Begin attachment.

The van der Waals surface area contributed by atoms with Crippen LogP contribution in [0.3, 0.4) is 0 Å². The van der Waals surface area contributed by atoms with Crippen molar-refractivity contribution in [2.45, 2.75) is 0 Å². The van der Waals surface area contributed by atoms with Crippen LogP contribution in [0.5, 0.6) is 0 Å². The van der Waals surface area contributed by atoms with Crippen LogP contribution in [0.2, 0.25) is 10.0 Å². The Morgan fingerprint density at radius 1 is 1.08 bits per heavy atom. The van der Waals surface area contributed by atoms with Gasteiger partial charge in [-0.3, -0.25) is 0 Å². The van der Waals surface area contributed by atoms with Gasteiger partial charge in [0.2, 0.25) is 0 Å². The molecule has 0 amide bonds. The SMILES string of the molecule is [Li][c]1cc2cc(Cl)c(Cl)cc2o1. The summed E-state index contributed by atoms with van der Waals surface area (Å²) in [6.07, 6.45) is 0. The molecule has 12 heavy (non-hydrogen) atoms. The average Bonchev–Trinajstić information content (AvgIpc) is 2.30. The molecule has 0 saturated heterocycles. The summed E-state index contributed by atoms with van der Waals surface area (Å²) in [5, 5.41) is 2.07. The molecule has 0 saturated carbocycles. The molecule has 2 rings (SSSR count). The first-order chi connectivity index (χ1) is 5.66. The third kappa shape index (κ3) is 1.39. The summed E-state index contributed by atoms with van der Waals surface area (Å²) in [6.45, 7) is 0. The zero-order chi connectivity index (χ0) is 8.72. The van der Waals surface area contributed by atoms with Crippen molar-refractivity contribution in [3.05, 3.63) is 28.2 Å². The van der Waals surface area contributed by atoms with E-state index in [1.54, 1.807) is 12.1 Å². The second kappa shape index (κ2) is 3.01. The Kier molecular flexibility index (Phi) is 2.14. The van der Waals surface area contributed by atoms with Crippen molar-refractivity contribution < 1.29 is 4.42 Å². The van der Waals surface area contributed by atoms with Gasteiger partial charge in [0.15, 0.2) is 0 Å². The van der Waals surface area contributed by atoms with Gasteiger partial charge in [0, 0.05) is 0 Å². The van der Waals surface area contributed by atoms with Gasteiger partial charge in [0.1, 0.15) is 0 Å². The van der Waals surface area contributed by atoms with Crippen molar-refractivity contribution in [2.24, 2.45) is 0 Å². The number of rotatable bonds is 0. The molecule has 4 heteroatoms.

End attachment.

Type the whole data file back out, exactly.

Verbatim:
The van der Waals surface area contributed by atoms with Crippen LogP contribution in [0.3, 0.4) is 0 Å². The van der Waals surface area contributed by atoms with Crippen molar-refractivity contribution in [2.45, 2.75) is 0 Å². The van der Waals surface area contributed by atoms with Crippen LogP contribution in [0.5, 0.6) is 0 Å². The van der Waals surface area contributed by atoms with Crippen LogP contribution in [0.2, 0.25) is 10.0 Å². The Morgan fingerprint density at radius 1 is 1.08 bits per heavy atom. The van der Waals surface area contributed by atoms with Gasteiger partial charge in [-0.3, -0.25) is 0 Å². The van der Waals surface area contributed by atoms with Gasteiger partial charge in [0.2, 0.25) is 0 Å². The molecule has 0 amide bonds. The SMILES string of the molecule is [Li][c]1cc2cc(Cl)c(Cl)cc2o1. The summed E-state index contributed by atoms with van der Waals surface area (Å²) in [6.07, 6.45) is 0. The molecule has 12 heavy (non-hydrogen) atoms. The average Bonchev–Trinajstić information content (AvgIpc) is 2.30. The molecule has 0 saturated heterocycles. The summed E-state index contributed by atoms with van der Waals surface area (Å²) in [5, 5.41) is 2.07. The molecule has 0 saturated carbocycles. The molecule has 2 rings (SSSR count). The first-order chi connectivity index (χ1) is 5.66. The third kappa shape index (κ3) is 1.39. The summed E-state index contributed by atoms with van der Waals surface area (Å²) in [6.45, 7) is 0. The zero-order chi connectivity index (χ0) is 8.72. The van der Waals surface area contributed by atoms with Crippen molar-refractivity contribution in [3.05, 3.63) is 28.2 Å². The van der Waals surface area contributed by atoms with E-state index in [1.54, 1.807) is 12.1 Å². The second kappa shape index (κ2) is 3.01. The Kier molecular flexibility index (Phi) is 2.14. The van der Waals surface area contributed by atoms with Crippen molar-refractivity contribution < 1.29 is 4.42 Å². The van der Waals surface area contributed by atoms with Gasteiger partial charge in [0.15, 0.2) is 0 Å². The van der Waals surface area contributed by atoms with Gasteiger partial charge in [0, 0.05) is 0 Å². The van der Waals surface area contributed by atoms with Gasteiger partial charge in [0.1, 0.15) is 0 Å². The van der Waals surface area contributed by atoms with Crippen molar-refractivity contribution in [2.24, 2.45) is 0 Å². The number of rotatable bonds is 0. The molecule has 4 heteroatoms.